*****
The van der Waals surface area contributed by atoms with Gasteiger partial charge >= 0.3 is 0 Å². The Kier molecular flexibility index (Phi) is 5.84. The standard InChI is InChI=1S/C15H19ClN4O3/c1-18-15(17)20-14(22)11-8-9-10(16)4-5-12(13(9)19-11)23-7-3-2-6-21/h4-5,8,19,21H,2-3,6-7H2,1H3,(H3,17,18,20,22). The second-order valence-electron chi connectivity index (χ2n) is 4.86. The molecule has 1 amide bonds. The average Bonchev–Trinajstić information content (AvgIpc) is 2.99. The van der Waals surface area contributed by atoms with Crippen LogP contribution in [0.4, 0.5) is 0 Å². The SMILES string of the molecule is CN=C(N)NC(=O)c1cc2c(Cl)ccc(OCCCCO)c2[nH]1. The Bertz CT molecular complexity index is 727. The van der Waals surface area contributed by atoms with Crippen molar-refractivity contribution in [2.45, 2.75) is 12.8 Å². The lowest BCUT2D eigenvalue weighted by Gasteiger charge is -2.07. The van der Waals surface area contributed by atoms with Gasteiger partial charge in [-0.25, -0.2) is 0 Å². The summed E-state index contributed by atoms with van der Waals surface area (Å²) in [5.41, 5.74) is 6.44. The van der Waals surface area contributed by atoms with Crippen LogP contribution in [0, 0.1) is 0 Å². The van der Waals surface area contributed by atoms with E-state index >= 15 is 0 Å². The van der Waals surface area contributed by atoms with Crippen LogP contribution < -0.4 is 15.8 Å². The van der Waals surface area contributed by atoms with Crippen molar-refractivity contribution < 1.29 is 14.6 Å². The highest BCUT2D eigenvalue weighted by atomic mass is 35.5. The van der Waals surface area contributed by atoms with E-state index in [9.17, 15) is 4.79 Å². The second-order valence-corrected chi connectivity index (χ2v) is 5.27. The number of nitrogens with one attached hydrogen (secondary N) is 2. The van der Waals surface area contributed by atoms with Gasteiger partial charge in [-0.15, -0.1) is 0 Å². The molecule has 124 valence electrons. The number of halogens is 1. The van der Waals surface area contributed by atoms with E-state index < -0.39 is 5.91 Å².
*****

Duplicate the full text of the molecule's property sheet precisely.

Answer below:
The van der Waals surface area contributed by atoms with Gasteiger partial charge >= 0.3 is 0 Å². The Kier molecular flexibility index (Phi) is 5.84. The standard InChI is InChI=1S/C15H19ClN4O3/c1-18-15(17)20-14(22)11-8-9-10(16)4-5-12(13(9)19-11)23-7-3-2-6-21/h4-5,8,19,21H,2-3,6-7H2,1H3,(H3,17,18,20,22). The second-order valence-electron chi connectivity index (χ2n) is 4.86. The molecule has 1 amide bonds. The average Bonchev–Trinajstić information content (AvgIpc) is 2.99. The van der Waals surface area contributed by atoms with Crippen LogP contribution in [0.4, 0.5) is 0 Å². The SMILES string of the molecule is CN=C(N)NC(=O)c1cc2c(Cl)ccc(OCCCCO)c2[nH]1. The Bertz CT molecular complexity index is 727. The van der Waals surface area contributed by atoms with Crippen molar-refractivity contribution in [2.45, 2.75) is 12.8 Å². The lowest BCUT2D eigenvalue weighted by Gasteiger charge is -2.07. The van der Waals surface area contributed by atoms with Gasteiger partial charge in [-0.25, -0.2) is 0 Å². The summed E-state index contributed by atoms with van der Waals surface area (Å²) in [5.41, 5.74) is 6.44. The van der Waals surface area contributed by atoms with Crippen LogP contribution in [0, 0.1) is 0 Å². The van der Waals surface area contributed by atoms with E-state index >= 15 is 0 Å². The van der Waals surface area contributed by atoms with Crippen LogP contribution < -0.4 is 15.8 Å². The van der Waals surface area contributed by atoms with Crippen molar-refractivity contribution < 1.29 is 14.6 Å². The highest BCUT2D eigenvalue weighted by atomic mass is 35.5. The van der Waals surface area contributed by atoms with E-state index in [9.17, 15) is 4.79 Å². The second-order valence-corrected chi connectivity index (χ2v) is 5.27. The number of nitrogens with one attached hydrogen (secondary N) is 2. The van der Waals surface area contributed by atoms with Gasteiger partial charge in [-0.15, -0.1) is 0 Å². The molecule has 124 valence electrons. The number of halogens is 1. The van der Waals surface area contributed by atoms with E-state index < -0.39 is 5.91 Å².